While sometimes quackery is the product of deliberate deception on the part of the practitioner, at other times the practitioner is sincere but ignorant of the facts.
Robert Park described seven signs of quackery:
1. The claim about effectiveness of the alternative treatment is proclaimed to the media [rather than published in a reputable peer-reviewed journal].
2. The claim states that a powerful establishment [such as Big Pharma, or physicians who want patients to stay sick for monetary reasons] is trying to suppress the treatment.
3. The therapeutic effect is barely detectable scientifically.
4. Evidence for the effect is anecdotal, rather than based on properly designed experiments. [Improvement in one patient may not occur in another, or may be based on a spontaneous cure, the placebo effect, a mistaken diagnosis, or inaccurate reporting.]
5. The practitioner points to the treatment having been in use for centuries [which does not constitute evidence; bloodletting was used for thousands of years and killed many people, including George Washington].
6. The treatment was discovered in isolation by a lone genius who was laughed at by the establishment, as were so many great discoverers. [Science advocate Carl Sagan once commented, “They laughed at Columbus, they laughed at Fulton, they laughed at the Wright brothers. But they also laughed at Bozo the Clown.”]
7. The discoverer of the supposed treatment proposes new laws of nature to explain the claim.
I’d also add a few more:
8. The claim is made that the alternative treatment is the cutting edge of medicine and has just not been taught in medical school [when the reason it has not been taught is that there is insufficient evidence to teach it. I saw this personally when my grandson, who had a recurring inner ear infection, went with his mother to an alternative practitioner who spent a lot of time asking irrelevant questions and then, without examining him, prescribed an elixir of potassium, stating that conventional medicine had not caught up with this wonderful treatment. Regarding potassium, I once had a patient with renal failure who insisted on treating himself with potassium [a no-no in renal failure], because, as he stated, “potassium is the great healer.” He unfortunately died soon after].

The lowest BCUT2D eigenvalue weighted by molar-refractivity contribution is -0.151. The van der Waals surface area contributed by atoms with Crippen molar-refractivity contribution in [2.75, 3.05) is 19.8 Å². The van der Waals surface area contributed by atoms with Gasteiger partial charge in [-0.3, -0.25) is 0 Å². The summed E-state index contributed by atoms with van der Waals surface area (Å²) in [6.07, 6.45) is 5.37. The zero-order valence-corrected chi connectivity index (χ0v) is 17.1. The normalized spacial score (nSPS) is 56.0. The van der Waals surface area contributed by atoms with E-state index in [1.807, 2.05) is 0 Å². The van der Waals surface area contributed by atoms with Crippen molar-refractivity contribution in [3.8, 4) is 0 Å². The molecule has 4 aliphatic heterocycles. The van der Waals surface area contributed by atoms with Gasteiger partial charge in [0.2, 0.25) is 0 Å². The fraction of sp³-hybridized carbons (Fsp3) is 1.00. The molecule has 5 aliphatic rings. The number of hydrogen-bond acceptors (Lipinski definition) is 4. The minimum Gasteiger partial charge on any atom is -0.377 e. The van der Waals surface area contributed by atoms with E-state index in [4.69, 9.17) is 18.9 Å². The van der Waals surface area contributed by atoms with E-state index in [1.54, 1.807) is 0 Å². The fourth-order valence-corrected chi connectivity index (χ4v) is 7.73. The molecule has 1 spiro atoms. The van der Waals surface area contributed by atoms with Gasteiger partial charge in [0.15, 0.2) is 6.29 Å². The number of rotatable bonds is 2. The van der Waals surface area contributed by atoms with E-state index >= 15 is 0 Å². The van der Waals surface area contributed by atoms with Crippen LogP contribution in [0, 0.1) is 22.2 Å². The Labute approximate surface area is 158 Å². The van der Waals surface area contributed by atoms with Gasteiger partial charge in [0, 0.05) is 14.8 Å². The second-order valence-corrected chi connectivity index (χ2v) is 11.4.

9. The practitioner points to the toxic effects of conventional medicine, whereas their own treatment incurs no side effects. [Treating with nothing incurs no side effects either; maybe, then, it would be safer to not treat at all! Eating food can have side effects, too, but we don’t recommend not eating. Despite the potential side effects of many conventional medicines, you have to evaluate the risk of treating versus the risk of not treating. Also, many nonconventional “natural” medicines can have toxic effects, and may interact unfavorably with conventional medicines.]
10. The claim is made that the alternative treatment addresses the cause of the patient’s problem, whereas conventional medicine only treats symptoms. [This claim is untrue, since conventional medicine always looks first for the cause, e.g. infection, allergy, heredity, diet, trauma, emotional, etc., and treats symptomatically only when the cause is not apparent. Alternative practitioners, though, generally do not treat causes (unless you consider imbalances in a mystical vital energy life force as a cause) and frequently treat with only a placebo.]
A patient may say, “What difference does it make if it’s a placebo or not? I feel better and that’s all the matters.” It matters when reliance exclusively on placebo overlooks a more effective treatment. It also matters if the alternative treatment carries its own set of toxicities or a significant and unnecessary expense to the patient.
Quackery can exist in both conventional and alternative medicine. A previous blog post suggested reliable sources of information for evaluating alternative approaches to medicine. Another source is the Medmaster Search Engine page and the (free) downloadable Medsearcher app. It is very important for a practitioner to be able to evaluate the validity of research reports. It is for that reason that biostatistician Ann Weaver and I wrote Clinical Biostatistics Made Ridiculously Simple.